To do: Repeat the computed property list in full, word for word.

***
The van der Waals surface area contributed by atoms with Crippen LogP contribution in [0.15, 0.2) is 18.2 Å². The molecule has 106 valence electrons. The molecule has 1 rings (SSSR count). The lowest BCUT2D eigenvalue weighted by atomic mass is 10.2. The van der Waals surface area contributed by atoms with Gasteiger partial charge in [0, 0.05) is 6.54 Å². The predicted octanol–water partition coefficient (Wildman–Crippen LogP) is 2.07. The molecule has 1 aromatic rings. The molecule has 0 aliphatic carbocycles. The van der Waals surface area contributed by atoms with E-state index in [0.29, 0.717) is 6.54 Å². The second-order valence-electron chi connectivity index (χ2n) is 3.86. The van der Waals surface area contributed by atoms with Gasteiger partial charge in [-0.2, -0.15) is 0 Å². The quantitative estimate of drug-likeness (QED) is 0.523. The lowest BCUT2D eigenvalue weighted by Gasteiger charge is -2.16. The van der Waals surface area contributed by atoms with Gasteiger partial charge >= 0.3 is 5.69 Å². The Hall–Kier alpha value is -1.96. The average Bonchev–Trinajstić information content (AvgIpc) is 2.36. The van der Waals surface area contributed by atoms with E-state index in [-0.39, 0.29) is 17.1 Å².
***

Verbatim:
The van der Waals surface area contributed by atoms with Crippen LogP contribution in [0.15, 0.2) is 18.2 Å². The molecule has 106 valence electrons. The molecule has 1 rings (SSSR count). The lowest BCUT2D eigenvalue weighted by atomic mass is 10.2. The van der Waals surface area contributed by atoms with Gasteiger partial charge in [0, 0.05) is 6.54 Å². The predicted octanol–water partition coefficient (Wildman–Crippen LogP) is 2.07. The molecule has 1 aromatic rings. The molecule has 0 aliphatic carbocycles. The van der Waals surface area contributed by atoms with E-state index in [0.29, 0.717) is 6.54 Å². The second-order valence-electron chi connectivity index (χ2n) is 3.86. The van der Waals surface area contributed by atoms with Gasteiger partial charge in [-0.2, -0.15) is 0 Å². The quantitative estimate of drug-likeness (QED) is 0.523. The lowest BCUT2D eigenvalue weighted by Gasteiger charge is -2.16. The van der Waals surface area contributed by atoms with Gasteiger partial charge >= 0.3 is 5.69 Å². The Hall–Kier alpha value is -1.96. The average Bonchev–Trinajstić information content (AvgIpc) is 2.36. The van der Waals surface area contributed by atoms with E-state index in [-0.39, 0.29) is 17.1 Å².